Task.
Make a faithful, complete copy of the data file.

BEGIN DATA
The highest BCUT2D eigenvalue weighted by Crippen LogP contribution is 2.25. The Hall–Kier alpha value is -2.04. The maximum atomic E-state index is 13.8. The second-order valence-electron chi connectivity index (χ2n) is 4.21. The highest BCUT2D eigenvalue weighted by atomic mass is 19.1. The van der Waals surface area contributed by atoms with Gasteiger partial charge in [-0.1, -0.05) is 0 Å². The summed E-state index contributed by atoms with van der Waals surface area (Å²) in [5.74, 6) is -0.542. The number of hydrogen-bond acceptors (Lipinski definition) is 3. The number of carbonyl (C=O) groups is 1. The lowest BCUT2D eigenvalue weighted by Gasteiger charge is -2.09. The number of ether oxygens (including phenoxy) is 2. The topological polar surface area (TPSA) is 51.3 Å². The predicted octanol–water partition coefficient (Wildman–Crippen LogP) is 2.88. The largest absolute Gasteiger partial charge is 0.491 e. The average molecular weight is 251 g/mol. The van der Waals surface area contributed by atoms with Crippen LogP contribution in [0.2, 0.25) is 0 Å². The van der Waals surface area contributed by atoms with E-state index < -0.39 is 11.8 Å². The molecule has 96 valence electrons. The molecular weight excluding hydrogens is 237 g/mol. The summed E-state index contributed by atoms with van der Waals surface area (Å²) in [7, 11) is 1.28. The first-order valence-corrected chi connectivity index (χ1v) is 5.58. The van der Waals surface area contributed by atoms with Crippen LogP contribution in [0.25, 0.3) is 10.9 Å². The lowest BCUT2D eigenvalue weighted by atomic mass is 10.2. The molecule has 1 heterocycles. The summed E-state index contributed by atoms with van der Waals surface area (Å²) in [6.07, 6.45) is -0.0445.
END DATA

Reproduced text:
The highest BCUT2D eigenvalue weighted by Crippen LogP contribution is 2.25. The Hall–Kier alpha value is -2.04. The maximum atomic E-state index is 13.8. The second-order valence-electron chi connectivity index (χ2n) is 4.21. The highest BCUT2D eigenvalue weighted by atomic mass is 19.1. The van der Waals surface area contributed by atoms with Gasteiger partial charge in [-0.1, -0.05) is 0 Å². The summed E-state index contributed by atoms with van der Waals surface area (Å²) in [5.74, 6) is -0.542. The number of hydrogen-bond acceptors (Lipinski definition) is 3. The number of carbonyl (C=O) groups is 1. The lowest BCUT2D eigenvalue weighted by Gasteiger charge is -2.09. The number of ether oxygens (including phenoxy) is 2. The topological polar surface area (TPSA) is 51.3 Å². The predicted octanol–water partition coefficient (Wildman–Crippen LogP) is 2.88. The largest absolute Gasteiger partial charge is 0.491 e. The average molecular weight is 251 g/mol. The van der Waals surface area contributed by atoms with Crippen LogP contribution in [0.2, 0.25) is 0 Å². The van der Waals surface area contributed by atoms with E-state index < -0.39 is 11.8 Å². The molecule has 96 valence electrons. The molecular weight excluding hydrogens is 237 g/mol. The summed E-state index contributed by atoms with van der Waals surface area (Å²) in [7, 11) is 1.28. The first-order valence-corrected chi connectivity index (χ1v) is 5.58. The van der Waals surface area contributed by atoms with Crippen LogP contribution in [0.25, 0.3) is 10.9 Å². The lowest BCUT2D eigenvalue weighted by atomic mass is 10.2. The molecule has 1 heterocycles. The summed E-state index contributed by atoms with van der Waals surface area (Å²) in [6.07, 6.45) is -0.0445.